In 2016, Mountain View voters passed Measure V which stabilizes rents to keep lower-income renters in our community. The League of Women Voters of Los Altos-Mountain View Area studied rent stabilization policies across California and found that our communities are stronger for them and that they maintain a fair return for landlords. The Mountain View City Council has placed Measure D on the March primary ballot which makes significant changes to its current policy. The LWV opposes Measure D because it is inconsistent with the fair rate of return standard and, therefore, can more easily lead to rent increases up to 10% per year. In 13 months rents could potentially increase up to 20%.
The fair rate of return standard is a formula based on the growth of a landlord’s profit since 2015. It was assumed that in 2015, because rents were unregulated, landlords were making the profits they wanted, a fair rate of return. Under current law, landlords can petition to raise rents IF they are not getting their fair rate of return. However, under Measure D, the Rental Housing Committee, a Council-appointed body that administers the City’s rental stabilization program, is empowered to establish new regulations for how landlords may pass the cost of capital improvements onto tenants. Measure D would no longer require a fair rate of return for specific categories of capital improvements. Landlords would be able to pass on many upgrade costs to tenants, bypassing the fair rate of return standard.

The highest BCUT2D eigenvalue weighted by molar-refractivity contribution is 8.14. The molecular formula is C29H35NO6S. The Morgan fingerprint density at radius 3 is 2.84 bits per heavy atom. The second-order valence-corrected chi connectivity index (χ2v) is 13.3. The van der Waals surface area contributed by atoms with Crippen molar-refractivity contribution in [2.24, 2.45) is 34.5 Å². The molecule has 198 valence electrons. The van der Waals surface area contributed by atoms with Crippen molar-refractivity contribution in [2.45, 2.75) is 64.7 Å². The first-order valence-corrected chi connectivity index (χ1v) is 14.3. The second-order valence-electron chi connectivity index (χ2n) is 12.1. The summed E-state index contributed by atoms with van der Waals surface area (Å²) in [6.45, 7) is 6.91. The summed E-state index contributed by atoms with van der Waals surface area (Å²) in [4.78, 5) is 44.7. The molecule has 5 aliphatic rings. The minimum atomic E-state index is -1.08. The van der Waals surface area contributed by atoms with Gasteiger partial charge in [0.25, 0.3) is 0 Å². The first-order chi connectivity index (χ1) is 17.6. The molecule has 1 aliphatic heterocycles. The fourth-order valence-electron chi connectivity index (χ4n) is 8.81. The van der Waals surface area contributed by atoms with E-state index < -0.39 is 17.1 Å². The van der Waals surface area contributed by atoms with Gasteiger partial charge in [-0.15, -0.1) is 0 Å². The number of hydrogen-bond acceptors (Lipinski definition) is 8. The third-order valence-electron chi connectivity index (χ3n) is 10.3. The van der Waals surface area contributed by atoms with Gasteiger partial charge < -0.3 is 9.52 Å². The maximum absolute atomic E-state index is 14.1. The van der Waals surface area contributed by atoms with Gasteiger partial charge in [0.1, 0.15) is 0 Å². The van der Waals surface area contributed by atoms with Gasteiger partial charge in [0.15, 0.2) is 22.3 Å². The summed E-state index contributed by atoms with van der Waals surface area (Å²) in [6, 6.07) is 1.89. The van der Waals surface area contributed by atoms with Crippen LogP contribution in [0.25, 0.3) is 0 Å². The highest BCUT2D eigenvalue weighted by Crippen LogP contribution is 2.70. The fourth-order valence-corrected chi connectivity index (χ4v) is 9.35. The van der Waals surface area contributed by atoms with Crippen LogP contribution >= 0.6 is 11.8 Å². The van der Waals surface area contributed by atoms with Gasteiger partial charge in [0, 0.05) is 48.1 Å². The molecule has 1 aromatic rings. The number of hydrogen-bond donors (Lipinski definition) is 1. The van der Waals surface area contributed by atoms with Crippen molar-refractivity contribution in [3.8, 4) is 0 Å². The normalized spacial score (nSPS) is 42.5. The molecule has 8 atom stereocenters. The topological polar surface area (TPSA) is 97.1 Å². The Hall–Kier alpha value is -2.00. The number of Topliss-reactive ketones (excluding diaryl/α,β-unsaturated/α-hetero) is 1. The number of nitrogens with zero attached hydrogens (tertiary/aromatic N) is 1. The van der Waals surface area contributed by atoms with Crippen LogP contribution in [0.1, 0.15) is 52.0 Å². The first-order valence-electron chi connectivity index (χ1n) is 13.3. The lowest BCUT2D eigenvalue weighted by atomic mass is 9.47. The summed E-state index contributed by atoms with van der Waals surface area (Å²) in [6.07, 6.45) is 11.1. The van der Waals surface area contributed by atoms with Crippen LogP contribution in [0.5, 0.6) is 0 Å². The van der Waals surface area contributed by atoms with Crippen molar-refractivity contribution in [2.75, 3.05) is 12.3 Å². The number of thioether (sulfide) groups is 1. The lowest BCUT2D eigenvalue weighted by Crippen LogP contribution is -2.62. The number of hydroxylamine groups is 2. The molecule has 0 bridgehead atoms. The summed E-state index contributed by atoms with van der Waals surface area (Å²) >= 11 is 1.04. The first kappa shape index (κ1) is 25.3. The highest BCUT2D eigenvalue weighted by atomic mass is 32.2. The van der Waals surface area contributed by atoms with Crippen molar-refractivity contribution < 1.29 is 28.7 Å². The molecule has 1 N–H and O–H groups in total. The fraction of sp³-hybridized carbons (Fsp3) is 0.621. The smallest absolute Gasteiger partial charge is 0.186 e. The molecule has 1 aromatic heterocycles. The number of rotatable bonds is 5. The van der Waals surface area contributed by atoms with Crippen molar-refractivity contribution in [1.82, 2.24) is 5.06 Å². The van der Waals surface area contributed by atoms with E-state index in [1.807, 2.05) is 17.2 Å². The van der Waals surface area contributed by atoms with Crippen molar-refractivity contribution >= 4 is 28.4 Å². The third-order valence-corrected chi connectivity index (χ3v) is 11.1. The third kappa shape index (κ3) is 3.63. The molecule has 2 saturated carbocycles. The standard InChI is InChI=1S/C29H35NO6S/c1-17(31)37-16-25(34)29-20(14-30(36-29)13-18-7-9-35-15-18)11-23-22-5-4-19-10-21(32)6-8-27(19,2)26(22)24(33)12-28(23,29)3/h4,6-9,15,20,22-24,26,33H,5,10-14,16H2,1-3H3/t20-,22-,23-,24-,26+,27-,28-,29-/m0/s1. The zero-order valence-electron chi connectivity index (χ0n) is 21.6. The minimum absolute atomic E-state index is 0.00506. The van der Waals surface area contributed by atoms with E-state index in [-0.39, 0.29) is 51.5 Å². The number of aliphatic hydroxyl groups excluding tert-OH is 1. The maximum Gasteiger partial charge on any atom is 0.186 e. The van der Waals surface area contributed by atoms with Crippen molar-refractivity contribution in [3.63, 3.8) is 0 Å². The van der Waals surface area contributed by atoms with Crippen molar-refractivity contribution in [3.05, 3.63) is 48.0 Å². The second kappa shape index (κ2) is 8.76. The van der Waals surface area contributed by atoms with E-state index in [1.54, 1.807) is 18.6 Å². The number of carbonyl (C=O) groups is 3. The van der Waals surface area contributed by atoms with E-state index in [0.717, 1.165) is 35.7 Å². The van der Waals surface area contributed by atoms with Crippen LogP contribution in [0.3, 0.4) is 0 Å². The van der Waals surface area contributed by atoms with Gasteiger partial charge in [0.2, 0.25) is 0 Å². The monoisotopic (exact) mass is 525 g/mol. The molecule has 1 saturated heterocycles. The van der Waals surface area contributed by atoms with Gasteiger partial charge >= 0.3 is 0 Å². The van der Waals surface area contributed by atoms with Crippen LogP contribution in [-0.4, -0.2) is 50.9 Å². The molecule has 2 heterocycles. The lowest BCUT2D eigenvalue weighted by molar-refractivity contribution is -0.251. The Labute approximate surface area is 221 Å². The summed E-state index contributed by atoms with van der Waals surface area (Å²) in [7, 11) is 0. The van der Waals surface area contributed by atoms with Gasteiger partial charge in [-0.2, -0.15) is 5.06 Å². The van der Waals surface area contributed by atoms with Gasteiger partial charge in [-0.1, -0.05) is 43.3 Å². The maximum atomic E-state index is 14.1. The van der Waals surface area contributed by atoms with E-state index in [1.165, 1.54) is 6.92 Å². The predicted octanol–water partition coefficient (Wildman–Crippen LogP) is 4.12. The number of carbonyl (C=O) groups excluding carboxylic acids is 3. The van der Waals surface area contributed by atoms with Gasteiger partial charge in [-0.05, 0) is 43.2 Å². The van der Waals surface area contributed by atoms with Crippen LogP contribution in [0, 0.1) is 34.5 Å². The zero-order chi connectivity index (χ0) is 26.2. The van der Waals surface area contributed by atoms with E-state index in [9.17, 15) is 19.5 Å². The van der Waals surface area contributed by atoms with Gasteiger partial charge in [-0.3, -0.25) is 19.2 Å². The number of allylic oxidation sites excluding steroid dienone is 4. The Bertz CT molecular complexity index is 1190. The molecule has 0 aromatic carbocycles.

For example, in Measure D, costs that “extend the useful life” of the building may be passed through as rent increases. While these yet-to-be-determined costs may benefit the landlords by improving their buildings, the potential 10% rental increase per year may drive our vulnerable renters from our community without using the fair rate of return standard put in place to protect them. Capital improvements required to comply with local or state codes and improvements that enhance the environmental sustainability of buildings would also be subject to new regulations that may not require the fair rate of return standard.
Also, rent increases are currently limited by the rate of inflation, which has varied between 2.4% and 3.6% since 2012. Measure D allows a 4% annual increase regardless of inflation. Taken together with passing through upgrade costs to tenants, annual rents are more likely to increase by as much as 10% – each year.
The League of Women Voters supports rent stabilization and just cause programs that are fair and reasonable for both landlords and tenants. Because of these significant changes to current law, the LWV urges you to vote NO on Measure D.
Lisa McLain, president
League of Women Voters Los Altos Mountain View Area